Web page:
January 22, 2012

mushroom risotto heaven

This is fast turning into a diary of what we eat, but beyond looking after our boys, the grind of work and keeping house, enjoying the food we eat is what life seems to be about at the moment.  I've always been enthusiastic about only making what we want to eat and sometimes it can be a but cumbersome choosing to make what takes more effort than beans on toast (which is sometimes just what we fancy) but when we really feel like eating something, and in the absence of the long languorous dinners we used to enjoy, I think it's worth the extra effort to get it just right rather than settling for what'll do.  We have many pleasures in life at the moment, but for someone that eats every day, often three times or more a day, food is what fuels my every sense and I don't have the time or the inclination to eat anything except that which is cooked with love and enthusiasm.

So, I make no apology for this turning into a food diary.  And this next recipe is something else.  I love a good mushroom risotto but in all the years I've been cooking it, I've never managed to replicate that full-on, earthy, almost meaty flavour that you get in the restaurants.  Until now.

We had more field mushrooms than we knew what to do with, so I decided it was time to learn how to make a decent risotto, the oozy kind that you don't want to stop eating.  Even before finding the recipe I wanted to try, I knew I needed good stock, so I started with the homemade chicken variety, a few organic chicken wings, carrots, onions, fresh bay, thyme, parsnips, parsley, peppercorns, celery, plenty of water, simmered gently for a couple of hours.  This may seem like a lot of work but it's truly the easiest thing to make and having home made stock means you don't have to use the over-salted supermarket kind, which I fear is made with unhappy chickens and no love whatsoever.  I'm no chef but I know that home made stock, and you can make litres of it at a time, is probably one of the most useful things to have on hand, frozen into 250ml or 500ml tubs. (That, and frozen breadcrumbs made from fresh bread.)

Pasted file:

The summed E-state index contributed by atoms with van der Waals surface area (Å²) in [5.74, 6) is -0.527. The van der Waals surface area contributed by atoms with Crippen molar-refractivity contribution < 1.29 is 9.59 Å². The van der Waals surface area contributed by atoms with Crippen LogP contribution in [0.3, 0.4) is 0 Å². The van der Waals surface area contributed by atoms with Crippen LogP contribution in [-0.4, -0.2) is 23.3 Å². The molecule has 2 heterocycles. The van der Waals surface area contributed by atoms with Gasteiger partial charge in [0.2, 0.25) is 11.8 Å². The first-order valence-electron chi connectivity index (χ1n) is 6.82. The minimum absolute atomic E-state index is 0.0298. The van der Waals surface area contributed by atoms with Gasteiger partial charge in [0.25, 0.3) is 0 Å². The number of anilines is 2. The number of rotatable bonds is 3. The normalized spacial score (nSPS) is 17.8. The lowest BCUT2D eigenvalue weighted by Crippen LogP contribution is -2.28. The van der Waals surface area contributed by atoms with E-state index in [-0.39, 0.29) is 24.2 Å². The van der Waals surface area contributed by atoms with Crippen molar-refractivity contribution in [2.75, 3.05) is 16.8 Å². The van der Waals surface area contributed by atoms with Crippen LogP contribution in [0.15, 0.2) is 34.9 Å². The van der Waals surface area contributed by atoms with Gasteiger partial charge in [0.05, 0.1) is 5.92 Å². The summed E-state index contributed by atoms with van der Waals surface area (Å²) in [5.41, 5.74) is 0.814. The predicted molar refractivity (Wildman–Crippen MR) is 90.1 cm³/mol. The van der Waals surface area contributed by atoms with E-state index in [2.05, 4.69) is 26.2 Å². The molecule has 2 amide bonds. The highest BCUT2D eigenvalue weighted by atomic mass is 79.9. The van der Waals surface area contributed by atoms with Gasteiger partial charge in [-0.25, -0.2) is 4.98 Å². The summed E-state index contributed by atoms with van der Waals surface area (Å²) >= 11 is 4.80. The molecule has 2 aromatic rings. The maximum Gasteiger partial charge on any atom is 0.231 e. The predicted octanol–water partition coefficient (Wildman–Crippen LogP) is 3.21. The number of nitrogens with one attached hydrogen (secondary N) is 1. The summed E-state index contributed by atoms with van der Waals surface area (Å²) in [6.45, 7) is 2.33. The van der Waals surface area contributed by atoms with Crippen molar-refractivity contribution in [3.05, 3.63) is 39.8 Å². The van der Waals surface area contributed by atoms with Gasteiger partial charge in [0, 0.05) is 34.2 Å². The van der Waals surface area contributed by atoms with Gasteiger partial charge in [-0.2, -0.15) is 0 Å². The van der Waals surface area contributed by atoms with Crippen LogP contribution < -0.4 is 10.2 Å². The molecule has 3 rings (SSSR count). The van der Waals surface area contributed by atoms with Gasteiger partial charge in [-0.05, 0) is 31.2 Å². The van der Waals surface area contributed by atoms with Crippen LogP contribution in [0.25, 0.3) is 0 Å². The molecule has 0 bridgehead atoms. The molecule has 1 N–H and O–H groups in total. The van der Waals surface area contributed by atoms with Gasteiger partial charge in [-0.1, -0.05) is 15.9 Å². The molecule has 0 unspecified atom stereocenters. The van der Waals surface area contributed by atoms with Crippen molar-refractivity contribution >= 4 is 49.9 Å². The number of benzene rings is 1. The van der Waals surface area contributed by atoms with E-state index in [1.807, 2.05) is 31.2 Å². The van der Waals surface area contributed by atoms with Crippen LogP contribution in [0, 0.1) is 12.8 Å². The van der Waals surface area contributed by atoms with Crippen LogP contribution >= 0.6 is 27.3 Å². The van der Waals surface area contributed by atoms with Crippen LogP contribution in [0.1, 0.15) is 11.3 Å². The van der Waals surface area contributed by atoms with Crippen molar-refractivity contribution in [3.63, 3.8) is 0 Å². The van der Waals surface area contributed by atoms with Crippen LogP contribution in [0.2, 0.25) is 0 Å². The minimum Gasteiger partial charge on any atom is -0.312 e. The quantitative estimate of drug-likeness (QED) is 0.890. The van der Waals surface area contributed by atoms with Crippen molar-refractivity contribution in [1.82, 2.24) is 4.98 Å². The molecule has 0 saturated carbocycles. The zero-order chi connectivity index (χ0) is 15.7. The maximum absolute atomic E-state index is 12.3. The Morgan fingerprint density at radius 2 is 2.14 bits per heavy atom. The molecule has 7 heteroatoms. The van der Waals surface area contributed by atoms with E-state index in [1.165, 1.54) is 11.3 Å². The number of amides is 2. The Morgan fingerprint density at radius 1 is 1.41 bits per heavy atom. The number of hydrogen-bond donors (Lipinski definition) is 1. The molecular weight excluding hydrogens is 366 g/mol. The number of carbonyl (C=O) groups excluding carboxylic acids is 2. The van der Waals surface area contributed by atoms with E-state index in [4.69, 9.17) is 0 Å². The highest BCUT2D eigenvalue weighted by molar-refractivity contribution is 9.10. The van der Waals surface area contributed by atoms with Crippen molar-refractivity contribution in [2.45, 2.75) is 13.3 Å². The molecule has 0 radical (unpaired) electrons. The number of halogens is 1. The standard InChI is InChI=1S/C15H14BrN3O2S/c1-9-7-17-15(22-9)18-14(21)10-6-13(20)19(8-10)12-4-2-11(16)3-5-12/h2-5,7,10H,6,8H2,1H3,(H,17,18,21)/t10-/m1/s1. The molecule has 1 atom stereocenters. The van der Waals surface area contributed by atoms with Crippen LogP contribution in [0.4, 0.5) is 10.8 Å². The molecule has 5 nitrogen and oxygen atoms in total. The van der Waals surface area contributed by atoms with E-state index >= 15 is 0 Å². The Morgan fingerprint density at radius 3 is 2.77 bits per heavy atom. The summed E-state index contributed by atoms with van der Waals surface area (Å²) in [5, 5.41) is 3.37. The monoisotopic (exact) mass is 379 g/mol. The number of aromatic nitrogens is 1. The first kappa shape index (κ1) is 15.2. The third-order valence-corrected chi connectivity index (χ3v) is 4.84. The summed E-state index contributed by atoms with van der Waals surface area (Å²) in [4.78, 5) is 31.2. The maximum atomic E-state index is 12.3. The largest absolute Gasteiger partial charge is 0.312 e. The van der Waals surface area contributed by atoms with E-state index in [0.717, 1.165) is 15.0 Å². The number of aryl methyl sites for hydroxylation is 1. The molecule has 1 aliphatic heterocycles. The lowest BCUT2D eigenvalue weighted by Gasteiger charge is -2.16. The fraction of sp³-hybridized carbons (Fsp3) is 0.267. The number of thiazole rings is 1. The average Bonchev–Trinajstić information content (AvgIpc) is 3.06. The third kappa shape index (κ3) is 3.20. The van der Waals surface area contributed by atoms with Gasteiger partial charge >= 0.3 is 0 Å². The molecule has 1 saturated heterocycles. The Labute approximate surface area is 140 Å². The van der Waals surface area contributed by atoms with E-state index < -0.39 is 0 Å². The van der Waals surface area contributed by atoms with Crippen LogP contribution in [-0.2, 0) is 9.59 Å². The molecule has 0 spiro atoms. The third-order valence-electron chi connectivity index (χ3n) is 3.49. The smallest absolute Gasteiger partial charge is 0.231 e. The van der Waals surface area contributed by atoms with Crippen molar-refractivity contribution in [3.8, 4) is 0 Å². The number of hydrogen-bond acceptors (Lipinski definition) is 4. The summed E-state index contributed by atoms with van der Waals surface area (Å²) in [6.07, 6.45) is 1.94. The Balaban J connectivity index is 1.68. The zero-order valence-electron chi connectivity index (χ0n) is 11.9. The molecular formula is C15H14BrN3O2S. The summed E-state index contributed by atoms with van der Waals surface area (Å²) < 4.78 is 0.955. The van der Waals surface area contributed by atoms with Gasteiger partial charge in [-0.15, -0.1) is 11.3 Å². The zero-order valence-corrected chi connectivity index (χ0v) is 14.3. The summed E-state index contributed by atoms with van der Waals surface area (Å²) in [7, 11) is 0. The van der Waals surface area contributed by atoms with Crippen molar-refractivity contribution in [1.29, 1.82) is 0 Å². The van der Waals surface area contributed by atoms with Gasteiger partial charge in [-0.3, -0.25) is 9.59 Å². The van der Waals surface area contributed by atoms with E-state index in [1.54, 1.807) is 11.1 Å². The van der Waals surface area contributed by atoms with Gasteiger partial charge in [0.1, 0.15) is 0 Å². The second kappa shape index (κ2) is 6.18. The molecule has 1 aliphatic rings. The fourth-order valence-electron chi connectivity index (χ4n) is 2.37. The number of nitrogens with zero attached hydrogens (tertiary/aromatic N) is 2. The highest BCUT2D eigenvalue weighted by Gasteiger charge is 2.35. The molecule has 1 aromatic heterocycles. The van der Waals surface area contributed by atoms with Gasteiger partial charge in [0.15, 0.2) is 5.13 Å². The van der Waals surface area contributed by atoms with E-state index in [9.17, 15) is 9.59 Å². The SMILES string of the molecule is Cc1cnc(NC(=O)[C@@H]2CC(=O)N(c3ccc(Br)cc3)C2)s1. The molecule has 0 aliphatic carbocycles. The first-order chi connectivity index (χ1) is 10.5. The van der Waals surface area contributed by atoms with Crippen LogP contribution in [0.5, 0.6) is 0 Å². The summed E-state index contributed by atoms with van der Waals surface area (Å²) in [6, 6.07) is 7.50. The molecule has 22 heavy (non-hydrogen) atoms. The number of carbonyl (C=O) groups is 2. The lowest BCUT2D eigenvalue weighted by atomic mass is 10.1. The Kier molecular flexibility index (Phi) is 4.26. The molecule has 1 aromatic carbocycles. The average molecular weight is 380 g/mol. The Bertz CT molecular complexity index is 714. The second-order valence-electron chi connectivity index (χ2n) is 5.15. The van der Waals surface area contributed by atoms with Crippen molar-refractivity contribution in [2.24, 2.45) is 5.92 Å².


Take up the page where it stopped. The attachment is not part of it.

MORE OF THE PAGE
So, stock made, I then searched for a recipe that came with a picture that looked like what I wanted to eat.  I found this one.  I followed it pretty much to the letter except I only had those big portobello mushrooms - none of the fancy kind - and more than the recipe needed, but I threw them all in (about double what was needed) and used plenty of stock, butter and salt (my stock was unsalted), parmesan and parsley and in 40 minutes, we had the perfect mushroom risotto.  (My only criticism of the recipe is that it said 'serves 4'.  Well I did 1.5 times the quantities suggested by the recipe which was enough for a big meal for two.  The original recipe would never have been enough for four.)

The key?  I'm no expert but I'm sure using good stock is important, and plenty of it too.  I reckon you want the risotto nice and oozy, so you probably need more stock than you realise (and this recipe was almost spot on with how much you'd need but I still used a tad more), don't skimp on butter and salt (good general rules for life, I think).  Keep stirring (it's not that big a deal to stand at a stove for 30 minutes), apparently the stirring is what makes the starch ooze from the rice, and don't let it get dry at any point.  Eat big platefuls, off your lap, in front of the tv while turning to your husband every few minutes and saying 'mmmm. best. risotto. ever'.

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